According to this, a randomised double-blind placebo-controlled trial into the effects of chiropractic treatment on infantile colic is to take place. Some will say “too little too late”, given that chiropractors have been claiming to “treat” or “help with” colic for some time now. I have a different concern. The notes on the planned trial state that “subgroup analyses will be performed to identify possible subgroups of infants who will benefit the most from the treatment”. My concern is that, even in the event that the trial does not show a benefit for chiropractic treatment of colic, advocates may claim that subgroup analysis shows that there is a benefit for some children and therefore chiropractic works as a treatment for colic. [The remainder of this post will consist mainly of copying and pasting from here and one or two other sources.]
Ben Goldacre wrote in April about a trial of fish oil pills. Here are some quotes from the piece that I found interesting:
The fish oil pills did nothing, as in many previous studies, so this trial has not been press released by the company, nor has it been covered in the media. The funders of this study, Equazen, will doubtless have been disappointed with a negative result. The authors of the study may have been disappointed too. But there was some light on the horizon. They looked at the data more closely, and found that some children did, in fact, respond: “a subgroup of 26% responded with more than 25% reduction of ADHD symptoms and a drop of CGI scores to the near-normal range.”
Interestingly it turns out that you can show significant benefits, using a subgroup analysis, even in a fake trial, where the intervention consists of doing absolutely nothing whatsoever. 30 years ago Lee et al published the classic cautionary paper on this topic in the journal Circulation* […] They were not disappointed. Overall, as expected, there was no difference in survival between the two groups. But in a subgroup of 397 patients (characterized by “three-vessel disease” and “abnormal left ventricular contraction”) the survival of Treatment 1 patients was significantly different from that of Treatment 2 patients. This was entirely by chance.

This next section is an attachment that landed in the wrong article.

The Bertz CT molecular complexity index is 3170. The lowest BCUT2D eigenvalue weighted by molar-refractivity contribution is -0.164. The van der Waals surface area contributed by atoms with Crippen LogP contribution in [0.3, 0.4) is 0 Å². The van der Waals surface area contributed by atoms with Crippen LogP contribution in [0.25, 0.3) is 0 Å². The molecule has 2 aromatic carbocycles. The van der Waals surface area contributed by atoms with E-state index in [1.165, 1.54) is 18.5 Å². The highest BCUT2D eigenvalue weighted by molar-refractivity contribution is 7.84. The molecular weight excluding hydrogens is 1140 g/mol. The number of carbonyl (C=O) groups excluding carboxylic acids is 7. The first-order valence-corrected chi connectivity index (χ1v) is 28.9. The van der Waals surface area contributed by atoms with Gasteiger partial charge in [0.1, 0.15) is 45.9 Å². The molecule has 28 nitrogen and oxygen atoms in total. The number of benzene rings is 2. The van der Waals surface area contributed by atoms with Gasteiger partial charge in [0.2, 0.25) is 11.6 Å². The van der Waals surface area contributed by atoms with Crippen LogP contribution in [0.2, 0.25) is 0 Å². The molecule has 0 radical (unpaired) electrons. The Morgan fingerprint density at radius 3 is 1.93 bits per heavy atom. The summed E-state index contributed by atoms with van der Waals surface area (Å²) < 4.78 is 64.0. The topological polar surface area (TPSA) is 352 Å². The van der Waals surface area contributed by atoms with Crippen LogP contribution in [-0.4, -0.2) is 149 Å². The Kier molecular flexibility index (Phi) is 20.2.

You can also find spurious subgroup effects in real trials, if you do an analysis that’s foolish enough. Close analysis of the ECST trial found that the efficacy of a procedure called endarterectomy depended on which day of the week you were born on. Base your clinical decisions on that: I dare you.
At one point in the article, Goldacre points out that:
Subgroup analyses are widely derided in academia, and for very good reasons.
This article in the NEJM, meanwhile, begins by telling us that:
Subgroup analyses are an important part of the analysis of a comparative clinical trial. However, they are commonly overinterpreted and can lead to further research that is misguided or, worse, to suboptimal patient care.
I look forward to reading the trial of chiropractic for colic and hope that the subgroup analyses will not be overinterpreted and lead to misguided research or suboptimal patient care.
*This [PDF] is the Circulation paper that is mentioned in the Bad Science article.